This belief seems to me to be very naive. As Haim Harari and many others have pointed out, the following serious events in the Middle East were not the result of the Israeli-Palestinian conflict: the Iran-Iraq war in which casualties reached millions; the Taliban takeover of Afghanistan; the Iraqi invasion of Kuwait; the destruction of the city of Hamma by the Syrians; the occupation of Lebanon by Syria; the al-Qaeda attacks against Saudi Arabia and Egypt; the 9/11 attack on the Twin Towers; the attack on the Spanish railroads and on the London underground; both American invasions of Iraq; the Algerian revolution; etc. None of these events was the product of the Israeli-Palestinian conflict. They were the result of struggles for power, oil, and influence, as well as many other factors. Yet, the belief persists that the Israeli-Palestinian conflict is at the heart of the world’s problems in the Middle East—and not only in the Arabic media and public statements but also in the European press and statements by European leaders. The popularity of this belief has led to many violent incidents that are anti-Israel, anti-Zionist, and anti-Jewish. The Israeli-Palestinian conflict is one part of the Middle East dilemma. Israel/Palestine, however, is not geopolitically significant. There is no oil to dispute, the land is not particularly arable, and there are few resources or industries to covet. In short, no one’s national interest, except that of the Palestinians and the Israelis, is at stake. The belief in the centrality of the Israeli-Palestinian conflict must be resisted.
2. Poverty is at the root of the Israeli-Palestinian conflict and indeed at the core of the Middle East crisis; further, poverty justifies the use of terrorism. This belief is widely heard in leftist circles around the world. It is an outgrowth of Marxist analysis that understands all conflict to be class conflict and further teaches that class conflict can only be resolved by violent means. Some western intellectuals are particularly taken with this argument, partly because it expresses their sense of guilt for the blessings they have. There are even some who “justify” terrorism as an expression of resentment at poverty.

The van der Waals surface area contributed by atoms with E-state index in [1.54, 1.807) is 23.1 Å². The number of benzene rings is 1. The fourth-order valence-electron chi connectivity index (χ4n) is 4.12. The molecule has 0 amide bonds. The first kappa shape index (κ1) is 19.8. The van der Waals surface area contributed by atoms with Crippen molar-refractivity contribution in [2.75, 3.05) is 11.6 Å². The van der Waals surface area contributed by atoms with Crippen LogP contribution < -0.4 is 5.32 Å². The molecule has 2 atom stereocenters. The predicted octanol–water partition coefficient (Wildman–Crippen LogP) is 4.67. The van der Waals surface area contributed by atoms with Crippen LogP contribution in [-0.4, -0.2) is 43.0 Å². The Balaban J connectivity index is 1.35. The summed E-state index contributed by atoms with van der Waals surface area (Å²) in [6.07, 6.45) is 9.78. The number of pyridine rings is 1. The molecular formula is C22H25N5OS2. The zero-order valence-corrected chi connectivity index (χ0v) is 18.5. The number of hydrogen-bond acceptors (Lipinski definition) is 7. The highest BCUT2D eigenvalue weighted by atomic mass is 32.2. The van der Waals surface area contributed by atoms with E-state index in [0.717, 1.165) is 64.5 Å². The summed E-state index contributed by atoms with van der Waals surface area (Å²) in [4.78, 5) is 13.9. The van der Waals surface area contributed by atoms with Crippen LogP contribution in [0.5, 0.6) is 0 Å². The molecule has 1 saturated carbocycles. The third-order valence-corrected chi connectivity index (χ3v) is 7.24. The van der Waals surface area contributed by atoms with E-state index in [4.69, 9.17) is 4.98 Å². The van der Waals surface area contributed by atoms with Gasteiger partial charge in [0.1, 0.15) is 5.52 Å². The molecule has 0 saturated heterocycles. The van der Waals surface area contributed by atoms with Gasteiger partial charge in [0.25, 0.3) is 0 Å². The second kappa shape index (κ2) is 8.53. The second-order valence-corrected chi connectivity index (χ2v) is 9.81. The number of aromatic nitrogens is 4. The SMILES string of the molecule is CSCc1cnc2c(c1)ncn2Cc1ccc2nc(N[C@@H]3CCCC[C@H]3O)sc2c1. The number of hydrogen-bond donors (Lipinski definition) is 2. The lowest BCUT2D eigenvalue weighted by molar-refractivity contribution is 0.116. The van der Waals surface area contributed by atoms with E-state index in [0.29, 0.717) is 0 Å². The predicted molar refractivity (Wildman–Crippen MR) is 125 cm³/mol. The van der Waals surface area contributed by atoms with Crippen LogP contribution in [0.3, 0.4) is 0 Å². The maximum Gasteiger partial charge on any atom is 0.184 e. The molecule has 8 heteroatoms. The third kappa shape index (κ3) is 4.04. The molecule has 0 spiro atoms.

This belief also strikes me as very naive. As Haim Harari has pointed out, there is much, much greater poverty in Africa where people are really starving (as in the Sudan), but terrorism of the kind found in the Middle East is not widespread. There is greater poverty in India, but, again, terrorism of the kind found in the Middle East is not widespread there either. Poverty is, indeed, an issue in the Middle East and also on both sides of the Israeli-Palestinian conflict, but poverty is not the central issue, and solving the problem of poverty would not resolve the tensions in either the local conflict or in the region. Poverty relief is important, but the belief that it holds the key to resolve the Israeli-Palestinian conflict must also be resisted.
3. Reason and law are basic to all human societies. Hence, diplomatic activity to bring about the rule of reason and law is appropriate. This belief is perhaps the most widely held philosophical and political principle in the western world, especially in the United States. We Americans tend to think that people are reasonable and that law and respect for it provide the proper and ultimate place for the resolution of disputes. We further believe that humans of diverse origins and aspirations can, with reason and good will, settle their conflicts justly and live together peacefully.
Unfortunately, this belief, too, seems to me to be very naive. The world is not a place where there is liberty and justice for all. It is not a place of cooperation and good will, where the rule of law is the ultimate judge. To a considerable degree, the world includes terrorism. In that world, where murderers are called martyrs and museums are built to their memory, the ends justify the means. Whether the terrorists are Palestinian or Cambodian, the world of terror is not a world where reason and law prevail. Regimes that support terror are not entities to which one can appeal on the basis of law and reason. The Palestinian leadership has endorsed a life of terror. It would be very irresponsible to history, especially to Jewish history, not to recognize that western belief in reason and law is only that—a belief and one that many Palestinians do not share.